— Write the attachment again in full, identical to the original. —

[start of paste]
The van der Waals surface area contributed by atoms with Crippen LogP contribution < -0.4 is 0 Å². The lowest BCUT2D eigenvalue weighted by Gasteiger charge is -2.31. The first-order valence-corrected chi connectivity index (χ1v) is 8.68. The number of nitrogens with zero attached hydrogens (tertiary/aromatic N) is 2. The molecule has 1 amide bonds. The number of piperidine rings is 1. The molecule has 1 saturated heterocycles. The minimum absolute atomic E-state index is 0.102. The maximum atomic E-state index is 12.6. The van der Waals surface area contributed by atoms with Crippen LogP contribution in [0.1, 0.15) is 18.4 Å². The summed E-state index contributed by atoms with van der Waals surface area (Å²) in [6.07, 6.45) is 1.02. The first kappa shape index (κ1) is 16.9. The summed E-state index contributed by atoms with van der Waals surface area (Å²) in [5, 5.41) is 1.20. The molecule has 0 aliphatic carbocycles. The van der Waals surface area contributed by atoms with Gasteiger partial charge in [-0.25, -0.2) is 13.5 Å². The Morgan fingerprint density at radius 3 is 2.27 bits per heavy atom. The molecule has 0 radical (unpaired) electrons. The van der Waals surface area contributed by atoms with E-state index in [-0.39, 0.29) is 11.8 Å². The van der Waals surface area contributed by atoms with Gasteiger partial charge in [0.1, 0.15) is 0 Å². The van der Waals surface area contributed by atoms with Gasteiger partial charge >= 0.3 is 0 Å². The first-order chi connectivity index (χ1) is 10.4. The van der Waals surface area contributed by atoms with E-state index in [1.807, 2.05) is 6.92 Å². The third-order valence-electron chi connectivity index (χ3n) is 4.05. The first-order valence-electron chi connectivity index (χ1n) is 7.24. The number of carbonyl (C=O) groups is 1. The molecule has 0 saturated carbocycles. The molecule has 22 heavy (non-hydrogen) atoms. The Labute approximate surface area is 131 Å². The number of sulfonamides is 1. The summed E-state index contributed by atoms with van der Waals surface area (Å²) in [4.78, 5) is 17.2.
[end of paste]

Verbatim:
The van der Waals surface area contributed by atoms with Crippen LogP contribution < -0.4 is 0 Å². The lowest BCUT2D eigenvalue weighted by Gasteiger charge is -2.31. The first-order valence-corrected chi connectivity index (χ1v) is 8.68. The number of nitrogens with zero attached hydrogens (tertiary/aromatic N) is 2. The molecule has 1 amide bonds. The number of piperidine rings is 1. The molecule has 1 saturated heterocycles. The minimum absolute atomic E-state index is 0.102. The maximum atomic E-state index is 12.6. The van der Waals surface area contributed by atoms with Crippen LogP contribution in [0.1, 0.15) is 18.4 Å². The summed E-state index contributed by atoms with van der Waals surface area (Å²) in [6.07, 6.45) is 1.02. The first kappa shape index (κ1) is 16.9. The summed E-state index contributed by atoms with van der Waals surface area (Å²) in [5, 5.41) is 1.20. The molecule has 0 aliphatic carbocycles. The van der Waals surface area contributed by atoms with Gasteiger partial charge in [-0.25, -0.2) is 13.5 Å². The Morgan fingerprint density at radius 3 is 2.27 bits per heavy atom. The molecule has 0 radical (unpaired) electrons. The van der Waals surface area contributed by atoms with E-state index in [-0.39, 0.29) is 11.8 Å². The van der Waals surface area contributed by atoms with Gasteiger partial charge in [0.1, 0.15) is 0 Å². The van der Waals surface area contributed by atoms with Gasteiger partial charge >= 0.3 is 0 Å². The first-order chi connectivity index (χ1) is 10.4. The van der Waals surface area contributed by atoms with E-state index in [1.807, 2.05) is 6.92 Å². The third-order valence-electron chi connectivity index (χ3n) is 4.05. The first-order valence-electron chi connectivity index (χ1n) is 7.24. The number of carbonyl (C=O) groups is 1. The molecule has 0 saturated carbocycles. The molecule has 22 heavy (non-hydrogen) atoms. The Labute approximate surface area is 131 Å². The number of sulfonamides is 1. The summed E-state index contributed by atoms with van der Waals surface area (Å²) in [4.78, 5) is 17.2.